Often you have to enable users to load large amounts of records into your application (usually from spreadsheets). So you build a few methods on your models, create controller end points and basic upload forms. With model validations your code is fairly clean and works great. Except then users start loading very large amounts of data (many thousand of records). And they sit there waiting for controller response.

One simple solution is to output results into another spreadsheet. Records that import successfully go into “success” tab, records that fail go into “errors” tab. Your process can even save the file periodically on the server and when finished it will email results to the user who inititated the upload. User then fixes the errors and reuploads the new file. This approach works up to a point. You are still processing only one record at a time. And what if you need to restart the application? You have to start upload from the beginning manually. You also should build your code so it will not create duplicate records via some kind of unique validation (email for users).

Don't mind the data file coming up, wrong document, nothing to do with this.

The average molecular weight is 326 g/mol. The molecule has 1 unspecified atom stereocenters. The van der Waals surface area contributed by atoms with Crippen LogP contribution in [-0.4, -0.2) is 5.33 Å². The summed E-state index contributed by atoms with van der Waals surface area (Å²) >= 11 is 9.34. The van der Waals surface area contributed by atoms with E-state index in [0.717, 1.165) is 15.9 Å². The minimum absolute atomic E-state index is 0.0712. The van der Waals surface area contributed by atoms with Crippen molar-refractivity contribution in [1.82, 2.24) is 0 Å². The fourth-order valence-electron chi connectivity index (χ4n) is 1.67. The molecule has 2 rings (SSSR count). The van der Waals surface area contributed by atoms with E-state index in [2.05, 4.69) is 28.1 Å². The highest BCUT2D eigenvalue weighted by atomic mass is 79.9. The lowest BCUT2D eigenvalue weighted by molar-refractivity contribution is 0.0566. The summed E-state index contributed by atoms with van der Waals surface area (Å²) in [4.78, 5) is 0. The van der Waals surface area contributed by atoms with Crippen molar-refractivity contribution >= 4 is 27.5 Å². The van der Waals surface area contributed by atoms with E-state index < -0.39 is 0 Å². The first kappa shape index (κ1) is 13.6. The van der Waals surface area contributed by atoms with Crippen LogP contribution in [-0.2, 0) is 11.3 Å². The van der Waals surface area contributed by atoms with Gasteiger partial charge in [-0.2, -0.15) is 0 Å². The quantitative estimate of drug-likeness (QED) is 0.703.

I experimented with putting upload spreadsheet on S3 and then grabbing it from there in case of server restart (spreadsheet gets deleted once the import is complete). But it still causes the import to begin from the first row. What I really want is to continue the import.

Here is the solution I am working on:

  • Go through the spreadsheeet and turn each row into separate import job.
  • Queue them up in Sidekiq / Resque / AWS SQS. You want some kind of in memory solution because saving each job as a record into regular DB will take too long.
  • This way controller can respond to user fairly quickly with “your import has began, you will receive results by email” message.
  • Process each job and and store results in “errors” and “success” queues.
  • When you are done with the last row kick off separate process to create spreadsheet based on contents of “errors” and “success” queues and email it to the user.

I will update this post once I actually implement this.